But most of what I was looking at around the bird bath was weeds.  I have watched over the past several years as whatever variety of creeping fern we have among the trees along the back fence have gradually moved their way into that space around the bird bath.  English ivy and confederate jasmine intermingled there, creating an interesting mix of cultures probably not seen around here since before the “War of Northern Aggression.”  A couple of palmettos have stuck their leaves high in the air in front and alongside the bird bath in recent years, and last fall, after my wife insisted it was simply a weed in the wrong place, I finally broke out the saw to cut down a pine tree which grew there for three or four years.  Dollar weed spread through that area and into the grass, creeping its way from that source year by year on its quest to stretch from one end of the lawn to the other.  Even the once-neat liriope trimming a semi-circular border to the bed has gone a bit wild, spreading wide in some places and filled with a variety of species in almost every place.  And I won’t mention the prickly things.

I decided the best way to deal with the whole thing was not to try to pull up what was there, but to simply kill the mess of plants by turning it all over.  I dug up the old tangle of roots and vines, rhythmically sticking my shovel in the ground with a complete disregard for what I was chopping apart in the process, then twisting the handle to reveal the brown dirt.  As I went, though, I realized that what I was creating was really ugly.  The dirt was uneven.  Dismembered stems and severed ends of  fern fronds and jasmine branches littered the area.  Webs of fine roots which once fed heaven-knows-what kind of invasive vine were sticking up in the air, suffocating like so many fish out of water.  My sneakers trampled flat the plants which grew where I had not yet stuck my shovel.  In a word, it was just ugly.

Nonetheless, I started to feel a unique connection with God that I think one can only feel when one has taken on the task of being creative with mud and plant matter.  The Bible has great stories about the creation that happened in a beautiful garden, about God’s acts of making creatures out of water and mud and a little gust of wind.  Logic would tell us that God must have made that garden to begin with, too, so God must have shared that experience of revealing brown dirt as a blank canvas.

I wondered:  does God have to create ugliness before God creates beauty, too?  Much of what is beautiful in life and in the world has gone through its times of ugliness.  Naturalists will tell us that most of the beautiful places in the world have at one time or another been leveled by fires, volcanic eruptions, floods, landslides, or ice flows, and we can imagine that those world-changing “disasters” left some ashen, muddy ugliness behind before the mountains and lakes and forests and fields filled the space again.  The best forms of natural fertilizer smell nothing other than nasty before they let their nutrients dissipate into the soil to be used by beautiful flowers and useful fruits.  And what about the beauty God creates in human lives?  Sex has a bit of a mess to it, pregnancy is not pretty, and as much as some want to romanticize it, much of the process of giving birth is just plain ugly.  But the baby who comes out on the other side of it all is usually pretty darn cute, and every life that is made through that process has an intrinsic beauty to it.  As parents, we were told to endure the discomfort of early sicknesses, and the corresponding unpleasantness of the snot and “thin stool,” because they will build a strong immune system in our little boy.  The most treasured relationships in my life have been through times of conflict, distance, and strain, before my life and the lives of the people involved in them were so beautifully intertwined.  Death is not pretty, whether it is literal or figurative, but without it we can’t experience the promise of resurrection.  And I wouldn’t wish the pain of grief on anyone, but I also can testify that people often come out on the other side with a deeper ability to love, a greater freedom to enjoy, or a more profound appreciation of the beauty of life.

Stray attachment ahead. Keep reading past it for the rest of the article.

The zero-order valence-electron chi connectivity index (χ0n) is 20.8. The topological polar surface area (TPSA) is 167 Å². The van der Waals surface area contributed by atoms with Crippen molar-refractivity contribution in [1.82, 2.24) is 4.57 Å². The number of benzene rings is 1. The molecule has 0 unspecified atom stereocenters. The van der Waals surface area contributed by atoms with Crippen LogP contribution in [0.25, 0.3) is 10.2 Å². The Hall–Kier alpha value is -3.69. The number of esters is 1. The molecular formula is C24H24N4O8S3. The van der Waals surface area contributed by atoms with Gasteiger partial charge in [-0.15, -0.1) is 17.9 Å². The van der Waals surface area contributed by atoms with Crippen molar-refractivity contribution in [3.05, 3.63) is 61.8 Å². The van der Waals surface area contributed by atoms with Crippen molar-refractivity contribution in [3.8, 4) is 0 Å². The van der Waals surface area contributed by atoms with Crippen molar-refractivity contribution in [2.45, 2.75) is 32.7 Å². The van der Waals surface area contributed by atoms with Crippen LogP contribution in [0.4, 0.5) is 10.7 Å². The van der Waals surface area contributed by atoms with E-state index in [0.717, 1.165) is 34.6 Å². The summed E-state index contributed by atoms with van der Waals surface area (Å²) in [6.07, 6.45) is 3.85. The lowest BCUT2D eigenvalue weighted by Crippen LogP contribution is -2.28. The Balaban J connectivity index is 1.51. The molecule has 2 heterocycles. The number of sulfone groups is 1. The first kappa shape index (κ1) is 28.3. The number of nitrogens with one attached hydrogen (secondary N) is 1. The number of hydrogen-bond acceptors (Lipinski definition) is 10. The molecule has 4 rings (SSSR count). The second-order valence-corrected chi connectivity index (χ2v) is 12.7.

So does God create ugliness in order to bring beauty?  I am not willing to surrender to a platitude that simple; I will leave it to theologians more sophisticated than I am to debate the finer logic of the questions of the source of suffering.  But my reflections on the ugliness I was creating made the routine of sticking the shovel in the ground and turning over each pile of dirt more interesting.  I found hope in my wondering:  as the area I worked was becoming more ugly, I knew I was participating in only a transitional phase in a larger process, and there will not be a permanent scar on my landscape.

When I finished turning over the dirt and the weeds, I had run out of time to work on such things for that day.  I quickly pulled and pushed my rake across the patch of earth, trying my best to level it a bit before taking my tools back to the shed and heading in to shower and change.  Later this month, I will dig in some pine bark and manure, strengthen the base of the bird bath with rocks and sand, better define the back edge of the bed with a thick board salvaged from an old fence, tidy the liriope border, and cover the mess with newspaper and finally pine straw so the weeds will not come back.  Then next spring, I can have some fun at the nursery, choosing flowers and plants whose roots will make their home in that ugly dirt as the mud and water and even the wind work together for the beauty I know I can expect.